Inheriting an IRA is rarely fun. One reason, it means you lost a person who thought enough of you to be a beneficiary. Another, they can also be very confusing. The new tax changes added to the complexity.
There are essentially three types of beneficiaries. You can name your spouse if you are legally married, another person who is not your spouse, and a charity. You could leave it to your estate, but that would rarely be the best option.
If you are the surviving spouse, you can roll the IRA and qualified retirement accounts into your name directly. There is no tax penalty and no reason not to do this if you are over 59.5 years of age. The normal rules would then apply to this account, just like your other IRA money.
If you are under age 59.5, you may want to leave the account in the inherited IRA status. That allows you to access income if necessary, with no tax penalty but full taxation. If you transferred the money into your own IRA and made withdrawals, you would have a 10% federal penalty attached to the normal taxation.
If you are the child or another beneficiary, and your benefactor dies after January 1, 2020, then you will have to remove all the proceeds in the account by the end of the 10th year. There are some exceptions to this rule – minor children, chronically ill, beneficiaries within ten years of the age of the benefactor, and permanently disabled – where the accounts can be emptied over more extended periods. These changes are all part of The Secure Act.
The rule change applies whether this is tax-deferred money or Roth accounts. If tax-deferred like a traditional IRA, you would pay income taxes at your top marginal rate upon withdrawing. If you allow the accounts to build over the ten years, you may have one large tax bite. A better strategy may be to create a withdrawal plan to recognize some of the income along the way. You don’t have to spend it, but you may very well want to pay taxes at lower possible rates.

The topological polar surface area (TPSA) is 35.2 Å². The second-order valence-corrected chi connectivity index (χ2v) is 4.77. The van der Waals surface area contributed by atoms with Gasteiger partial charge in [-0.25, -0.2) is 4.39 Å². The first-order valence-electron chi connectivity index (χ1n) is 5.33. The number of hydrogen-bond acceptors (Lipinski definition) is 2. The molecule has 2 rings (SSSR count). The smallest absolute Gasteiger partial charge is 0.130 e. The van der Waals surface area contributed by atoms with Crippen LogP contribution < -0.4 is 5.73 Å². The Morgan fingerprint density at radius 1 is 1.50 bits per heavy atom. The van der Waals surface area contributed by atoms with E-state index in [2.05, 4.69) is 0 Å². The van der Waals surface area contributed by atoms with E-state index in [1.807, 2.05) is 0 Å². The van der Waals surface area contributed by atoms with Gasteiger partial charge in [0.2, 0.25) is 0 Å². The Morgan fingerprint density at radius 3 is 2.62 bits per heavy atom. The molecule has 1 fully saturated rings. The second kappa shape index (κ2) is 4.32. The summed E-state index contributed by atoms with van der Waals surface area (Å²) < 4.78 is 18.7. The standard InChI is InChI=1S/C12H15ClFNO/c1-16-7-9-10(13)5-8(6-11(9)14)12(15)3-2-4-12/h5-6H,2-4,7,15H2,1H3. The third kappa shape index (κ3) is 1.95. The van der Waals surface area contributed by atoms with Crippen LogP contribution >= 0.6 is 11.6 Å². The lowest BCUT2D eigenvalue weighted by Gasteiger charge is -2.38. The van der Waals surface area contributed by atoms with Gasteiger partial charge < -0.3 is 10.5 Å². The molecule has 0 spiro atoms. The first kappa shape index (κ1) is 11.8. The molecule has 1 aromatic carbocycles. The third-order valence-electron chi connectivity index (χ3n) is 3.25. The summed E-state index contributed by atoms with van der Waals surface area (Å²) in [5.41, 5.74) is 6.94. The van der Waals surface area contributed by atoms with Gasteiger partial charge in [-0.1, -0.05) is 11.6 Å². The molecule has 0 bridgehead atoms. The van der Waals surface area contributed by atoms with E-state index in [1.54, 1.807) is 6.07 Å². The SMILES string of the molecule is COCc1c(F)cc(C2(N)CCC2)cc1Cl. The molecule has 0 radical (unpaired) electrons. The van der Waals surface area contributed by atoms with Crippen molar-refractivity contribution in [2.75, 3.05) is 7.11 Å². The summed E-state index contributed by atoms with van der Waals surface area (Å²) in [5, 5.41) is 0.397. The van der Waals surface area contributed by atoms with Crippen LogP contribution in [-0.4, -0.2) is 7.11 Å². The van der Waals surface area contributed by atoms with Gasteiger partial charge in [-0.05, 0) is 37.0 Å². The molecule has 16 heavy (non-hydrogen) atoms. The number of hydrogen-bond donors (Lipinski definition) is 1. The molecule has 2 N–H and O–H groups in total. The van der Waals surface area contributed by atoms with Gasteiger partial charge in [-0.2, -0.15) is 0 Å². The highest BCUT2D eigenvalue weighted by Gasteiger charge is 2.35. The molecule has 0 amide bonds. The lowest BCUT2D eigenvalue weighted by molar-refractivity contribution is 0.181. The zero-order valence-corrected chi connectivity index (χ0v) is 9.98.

The tax code changes bring in a whole new level of planning. The complexity of distribution and understanding taxation can be overwhelming. Along with taxation issues, you will need to consider the types of investments in the accounts, knowing the money must be withdrawn in the ten years.
You will also want to plan for the impending taxation. If you had no other assets, and a larger IRA that you inherited, you could find yourself in a situation where you had to make withdrawals to pay the taxes on the money you withdrew for taxes! That may be an awkward sentence but no more frustrating than making a withdrawal for income, making a withdrawal to pay the taxes on that withdrawal, and then taking even more to pay the taxes on the taxes. Welcome to tax deferral – the dark side of retirement.
You, as the current owner and you as a potential beneficiary, all have choices. But you need to act sooner than later for the best planning strategy.
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